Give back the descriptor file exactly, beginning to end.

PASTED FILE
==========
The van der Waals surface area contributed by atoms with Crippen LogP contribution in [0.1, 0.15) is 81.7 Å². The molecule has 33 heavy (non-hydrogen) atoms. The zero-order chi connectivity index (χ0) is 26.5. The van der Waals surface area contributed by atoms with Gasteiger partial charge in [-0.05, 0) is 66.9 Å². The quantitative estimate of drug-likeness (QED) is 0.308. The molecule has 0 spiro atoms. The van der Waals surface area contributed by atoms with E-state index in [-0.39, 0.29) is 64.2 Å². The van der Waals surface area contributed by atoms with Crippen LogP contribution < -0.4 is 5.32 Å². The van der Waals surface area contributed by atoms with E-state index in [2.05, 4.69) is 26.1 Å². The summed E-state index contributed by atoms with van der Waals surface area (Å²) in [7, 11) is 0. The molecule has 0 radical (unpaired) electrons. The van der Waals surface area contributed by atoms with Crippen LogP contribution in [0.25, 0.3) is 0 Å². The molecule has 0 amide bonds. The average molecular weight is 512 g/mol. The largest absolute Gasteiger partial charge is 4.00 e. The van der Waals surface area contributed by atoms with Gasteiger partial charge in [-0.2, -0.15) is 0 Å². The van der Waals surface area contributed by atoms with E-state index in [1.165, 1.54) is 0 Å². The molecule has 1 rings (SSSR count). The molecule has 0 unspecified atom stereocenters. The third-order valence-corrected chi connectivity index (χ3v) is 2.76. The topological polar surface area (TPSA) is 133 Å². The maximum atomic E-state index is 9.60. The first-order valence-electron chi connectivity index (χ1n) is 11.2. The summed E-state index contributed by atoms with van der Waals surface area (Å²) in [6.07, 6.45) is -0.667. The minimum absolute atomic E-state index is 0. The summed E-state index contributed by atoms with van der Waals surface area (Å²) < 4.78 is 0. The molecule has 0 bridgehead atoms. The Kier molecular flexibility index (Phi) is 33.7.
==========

The van der Waals surface area contributed by atoms with Crippen LogP contribution in [0.1, 0.15) is 81.7 Å². The molecule has 33 heavy (non-hydrogen) atoms. The zero-order chi connectivity index (χ0) is 26.5. The van der Waals surface area contributed by atoms with Gasteiger partial charge in [-0.05, 0) is 66.9 Å². The quantitative estimate of drug-likeness (QED) is 0.308. The molecule has 0 spiro atoms. The van der Waals surface area contributed by atoms with E-state index in [-0.39, 0.29) is 64.2 Å². The van der Waals surface area contributed by atoms with Crippen LogP contribution < -0.4 is 5.32 Å². The van der Waals surface area contributed by atoms with E-state index in [2.05, 4.69) is 26.1 Å². The summed E-state index contributed by atoms with van der Waals surface area (Å²) in [7, 11) is 0. The molecule has 0 radical (unpaired) electrons. The van der Waals surface area contributed by atoms with Crippen LogP contribution in [0.25, 0.3) is 0 Å². The molecule has 0 amide bonds. The average molecular weight is 512 g/mol. The largest absolute Gasteiger partial charge is 4.00 e. The van der Waals surface area contributed by atoms with Gasteiger partial charge in [-0.2, -0.15) is 0 Å². The van der Waals surface area contributed by atoms with E-state index in [1.165, 1.54) is 0 Å². The molecule has 1 rings (SSSR count). The molecule has 0 unspecified atom stereocenters. The third-order valence-corrected chi connectivity index (χ3v) is 2.76. The topological polar surface area (TPSA) is 133 Å². The maximum atomic E-state index is 9.60. The first-order valence-electron chi connectivity index (χ1n) is 11.2. The summed E-state index contributed by atoms with van der Waals surface area (Å²) in [6.07, 6.45) is -0.667. The minimum absolute atomic E-state index is 0. The summed E-state index contributed by atoms with van der Waals surface area (Å²) < 4.78 is 0. The molecule has 0 bridgehead atoms. The Kier molecular flexibility index (Phi) is 33.7.